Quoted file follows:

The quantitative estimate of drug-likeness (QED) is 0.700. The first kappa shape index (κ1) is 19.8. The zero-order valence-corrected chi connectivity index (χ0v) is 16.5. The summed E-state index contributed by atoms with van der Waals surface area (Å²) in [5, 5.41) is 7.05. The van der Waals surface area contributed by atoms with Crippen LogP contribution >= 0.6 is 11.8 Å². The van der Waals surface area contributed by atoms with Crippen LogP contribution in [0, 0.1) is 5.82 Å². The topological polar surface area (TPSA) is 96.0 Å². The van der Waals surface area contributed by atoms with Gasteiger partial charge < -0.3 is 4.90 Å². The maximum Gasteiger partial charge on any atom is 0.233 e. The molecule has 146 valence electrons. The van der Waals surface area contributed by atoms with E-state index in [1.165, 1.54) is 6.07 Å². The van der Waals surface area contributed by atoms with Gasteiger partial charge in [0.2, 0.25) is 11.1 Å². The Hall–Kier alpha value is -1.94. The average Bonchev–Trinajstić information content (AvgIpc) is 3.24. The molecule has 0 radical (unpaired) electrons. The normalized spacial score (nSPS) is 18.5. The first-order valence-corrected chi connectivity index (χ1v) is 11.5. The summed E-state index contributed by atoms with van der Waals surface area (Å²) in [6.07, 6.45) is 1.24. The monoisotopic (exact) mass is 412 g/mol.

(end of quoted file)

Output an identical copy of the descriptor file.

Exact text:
The quantitative estimate of drug-likeness (QED) is 0.700. The first kappa shape index (κ1) is 19.8. The zero-order valence-corrected chi connectivity index (χ0v) is 16.5. The summed E-state index contributed by atoms with van der Waals surface area (Å²) in [5, 5.41) is 7.05. The van der Waals surface area contributed by atoms with Crippen LogP contribution >= 0.6 is 11.8 Å². The van der Waals surface area contributed by atoms with Crippen LogP contribution in [0, 0.1) is 5.82 Å². The topological polar surface area (TPSA) is 96.0 Å². The van der Waals surface area contributed by atoms with Gasteiger partial charge < -0.3 is 4.90 Å². The maximum Gasteiger partial charge on any atom is 0.233 e. The molecule has 146 valence electrons. The van der Waals surface area contributed by atoms with E-state index in [1.165, 1.54) is 6.07 Å². The van der Waals surface area contributed by atoms with Gasteiger partial charge in [0.2, 0.25) is 11.1 Å². The Hall–Kier alpha value is -1.94. The average Bonchev–Trinajstić information content (AvgIpc) is 3.24. The molecule has 0 radical (unpaired) electrons. The normalized spacial score (nSPS) is 18.5. The first-order valence-corrected chi connectivity index (χ1v) is 11.5. The summed E-state index contributed by atoms with van der Waals surface area (Å²) in [6.07, 6.45) is 1.24. The monoisotopic (exact) mass is 412 g/mol.